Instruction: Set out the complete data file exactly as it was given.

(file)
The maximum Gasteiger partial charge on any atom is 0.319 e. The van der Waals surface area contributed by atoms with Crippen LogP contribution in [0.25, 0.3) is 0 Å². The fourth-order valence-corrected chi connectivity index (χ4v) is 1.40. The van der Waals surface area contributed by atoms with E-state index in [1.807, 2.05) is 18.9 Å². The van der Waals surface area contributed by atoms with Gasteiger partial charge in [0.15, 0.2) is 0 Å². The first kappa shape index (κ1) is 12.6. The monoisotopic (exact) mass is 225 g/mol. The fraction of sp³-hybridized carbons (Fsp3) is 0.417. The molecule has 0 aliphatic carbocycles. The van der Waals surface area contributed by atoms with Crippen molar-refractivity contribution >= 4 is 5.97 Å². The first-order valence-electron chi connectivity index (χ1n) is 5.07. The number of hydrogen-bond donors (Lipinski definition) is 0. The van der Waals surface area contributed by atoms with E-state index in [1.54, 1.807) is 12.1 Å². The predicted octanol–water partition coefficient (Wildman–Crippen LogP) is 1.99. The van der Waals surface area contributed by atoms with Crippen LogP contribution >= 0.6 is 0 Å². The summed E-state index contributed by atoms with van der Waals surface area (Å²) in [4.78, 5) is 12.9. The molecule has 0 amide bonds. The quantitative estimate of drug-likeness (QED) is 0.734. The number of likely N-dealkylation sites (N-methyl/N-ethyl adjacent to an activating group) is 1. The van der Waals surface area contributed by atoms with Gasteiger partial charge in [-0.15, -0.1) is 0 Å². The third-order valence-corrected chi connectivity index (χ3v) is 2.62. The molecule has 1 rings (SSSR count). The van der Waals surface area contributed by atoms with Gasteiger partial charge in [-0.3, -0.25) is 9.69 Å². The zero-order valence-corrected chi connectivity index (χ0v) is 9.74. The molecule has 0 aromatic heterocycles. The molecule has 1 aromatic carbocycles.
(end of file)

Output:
The maximum Gasteiger partial charge on any atom is 0.319 e. The van der Waals surface area contributed by atoms with Crippen LogP contribution in [0.25, 0.3) is 0 Å². The fourth-order valence-corrected chi connectivity index (χ4v) is 1.40. The van der Waals surface area contributed by atoms with E-state index in [1.807, 2.05) is 18.9 Å². The van der Waals surface area contributed by atoms with Gasteiger partial charge in [0.15, 0.2) is 0 Å². The first kappa shape index (κ1) is 12.6. The monoisotopic (exact) mass is 225 g/mol. The fraction of sp³-hybridized carbons (Fsp3) is 0.417. The molecule has 0 aliphatic carbocycles. The van der Waals surface area contributed by atoms with Crippen molar-refractivity contribution >= 4 is 5.97 Å². The first-order valence-electron chi connectivity index (χ1n) is 5.07. The number of hydrogen-bond donors (Lipinski definition) is 0. The van der Waals surface area contributed by atoms with E-state index in [1.54, 1.807) is 12.1 Å². The predicted octanol–water partition coefficient (Wildman–Crippen LogP) is 1.99. The van der Waals surface area contributed by atoms with Crippen LogP contribution >= 0.6 is 0 Å². The summed E-state index contributed by atoms with van der Waals surface area (Å²) in [4.78, 5) is 12.9. The molecule has 0 amide bonds. The quantitative estimate of drug-likeness (QED) is 0.734. The number of likely N-dealkylation sites (N-methyl/N-ethyl adjacent to an activating group) is 1. The van der Waals surface area contributed by atoms with Gasteiger partial charge in [-0.15, -0.1) is 0 Å². The third-order valence-corrected chi connectivity index (χ3v) is 2.62. The molecule has 1 rings (SSSR count). The van der Waals surface area contributed by atoms with Gasteiger partial charge in [-0.3, -0.25) is 9.69 Å². The zero-order valence-corrected chi connectivity index (χ0v) is 9.74. The molecule has 0 aromatic heterocycles. The molecule has 1 aromatic carbocycles.